At the end of January, Equifax announced that it would extend to June 30 the deadline to freeze your credit account at no charge. Freezing your credit became a “must do” when Equifax announced last year that hackers had gained access to sensitive financial data for 143 million users.
When you freeze your credit account, no one can access it to open a new account until it is unfrozen. In theory, this could thwart those seeking to use that ill-gotten data to open credit accounts in your name. Once the June 30 deadline has passed, it will cost $10 each time you want to freeze or unfreeze your account.
To be thorough, you should freeze your credit account at the other two large credit bureaus—TransUnion and Experian—as well.
Equifax is encouraging users to lock their accounts—rather than freeze them—at no cost for life. Sounds like a good deal given that both a lock and a freeze achieve the same goal of preventing anyone from opening a new credit account in your name. Also, locking and unlocking your account is much easier and quicker than freezing and unfreezing it, which could take up to 48 hours, when you want to open a credit account.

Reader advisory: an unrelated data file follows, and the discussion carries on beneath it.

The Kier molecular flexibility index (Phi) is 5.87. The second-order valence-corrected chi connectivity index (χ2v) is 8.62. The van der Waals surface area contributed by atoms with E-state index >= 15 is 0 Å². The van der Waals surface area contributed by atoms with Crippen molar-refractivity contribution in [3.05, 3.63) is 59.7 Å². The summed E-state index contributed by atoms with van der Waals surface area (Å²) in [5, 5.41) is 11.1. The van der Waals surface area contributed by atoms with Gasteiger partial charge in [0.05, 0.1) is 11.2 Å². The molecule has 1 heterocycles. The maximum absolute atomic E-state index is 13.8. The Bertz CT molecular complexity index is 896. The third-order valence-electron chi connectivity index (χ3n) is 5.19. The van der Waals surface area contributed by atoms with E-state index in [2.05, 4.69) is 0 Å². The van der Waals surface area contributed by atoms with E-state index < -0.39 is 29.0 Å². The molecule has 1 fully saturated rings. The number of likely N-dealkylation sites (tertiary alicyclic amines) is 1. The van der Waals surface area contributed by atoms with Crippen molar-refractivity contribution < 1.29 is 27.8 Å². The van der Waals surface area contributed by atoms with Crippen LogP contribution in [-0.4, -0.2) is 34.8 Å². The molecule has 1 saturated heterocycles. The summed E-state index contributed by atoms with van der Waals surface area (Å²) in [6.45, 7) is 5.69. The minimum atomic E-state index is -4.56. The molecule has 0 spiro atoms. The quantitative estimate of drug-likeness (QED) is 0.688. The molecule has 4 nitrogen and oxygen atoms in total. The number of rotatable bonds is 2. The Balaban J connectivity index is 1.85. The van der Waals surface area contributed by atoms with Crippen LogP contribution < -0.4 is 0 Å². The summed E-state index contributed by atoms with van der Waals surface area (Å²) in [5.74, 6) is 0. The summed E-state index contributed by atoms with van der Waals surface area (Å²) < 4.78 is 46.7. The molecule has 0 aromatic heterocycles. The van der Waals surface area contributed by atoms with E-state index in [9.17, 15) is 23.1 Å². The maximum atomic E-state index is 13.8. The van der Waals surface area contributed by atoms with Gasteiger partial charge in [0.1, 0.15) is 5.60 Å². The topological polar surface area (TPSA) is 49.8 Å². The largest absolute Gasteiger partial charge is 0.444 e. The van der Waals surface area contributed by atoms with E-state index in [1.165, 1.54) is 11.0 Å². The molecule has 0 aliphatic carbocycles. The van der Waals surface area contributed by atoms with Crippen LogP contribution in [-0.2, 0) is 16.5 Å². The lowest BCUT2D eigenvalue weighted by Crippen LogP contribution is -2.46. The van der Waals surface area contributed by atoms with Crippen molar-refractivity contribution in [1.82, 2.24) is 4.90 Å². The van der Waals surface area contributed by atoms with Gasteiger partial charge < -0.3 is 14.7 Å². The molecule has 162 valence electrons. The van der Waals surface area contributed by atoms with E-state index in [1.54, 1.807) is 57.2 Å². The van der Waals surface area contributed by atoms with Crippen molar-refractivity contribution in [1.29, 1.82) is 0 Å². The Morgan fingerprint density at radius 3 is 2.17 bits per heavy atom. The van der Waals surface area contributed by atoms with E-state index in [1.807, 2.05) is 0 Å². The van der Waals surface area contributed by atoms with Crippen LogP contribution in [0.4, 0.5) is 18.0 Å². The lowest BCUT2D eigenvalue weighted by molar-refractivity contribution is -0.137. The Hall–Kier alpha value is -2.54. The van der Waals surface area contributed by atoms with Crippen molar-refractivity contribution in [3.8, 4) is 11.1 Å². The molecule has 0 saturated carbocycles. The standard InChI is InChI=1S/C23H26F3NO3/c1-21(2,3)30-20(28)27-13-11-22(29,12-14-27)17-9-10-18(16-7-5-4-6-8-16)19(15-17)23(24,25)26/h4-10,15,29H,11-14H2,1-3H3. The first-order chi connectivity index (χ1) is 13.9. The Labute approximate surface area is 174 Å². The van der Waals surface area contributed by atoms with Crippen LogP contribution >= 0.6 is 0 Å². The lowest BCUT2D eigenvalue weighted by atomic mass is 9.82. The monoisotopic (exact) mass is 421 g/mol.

But what are you sacrificing for convenience?
Some consumer groups caution that there are important differences between freezing and locking. Consumer Reports states that a security freeze offers stiffer protection, because the credit bureau’s promise to guard your credit accounts is guaranteed by law. Whereas, a credit lock is just an agreement between you and the credit bureau. That means if something goes wrong and the bad guys still get to your information, a freeze will allow you legal recourse but a lock…well, we don’t know what recourse you will have with a lock. That is not clear at this point. You may be relegated to arbitration.
Nasdaq.com reports that a credit freeze is less expensive than a lock. Whether you decide to freeze or lock, you must do it at all three credit bureaus. This could get unnecessarily costly. TransUnion, for example, offers a free credit lock but it only applies to its reports. Experian charges a monthly subscription fee for its lock function which is included in its premium service. You could be paying as much as $240 – $400 a year for locks at all three agencies. In contrast, federal law caps at $10 what agencies can charge to freeze and unfreeze your account each time. You are likely to spend less money doing that.
Castle Wealth Management recommends that you freeze your credit, rather than locking it, for the very reasons summarized above. However, if you are still unsure about all of this, here are some related articles—from unbiased sources—to help explain your options:
Security Freeze vs. Fraud Alert: Deciding the Best Option
Credit Freeze FAQs
Credit Lock vs. Credit Freeze: What’s the Difference?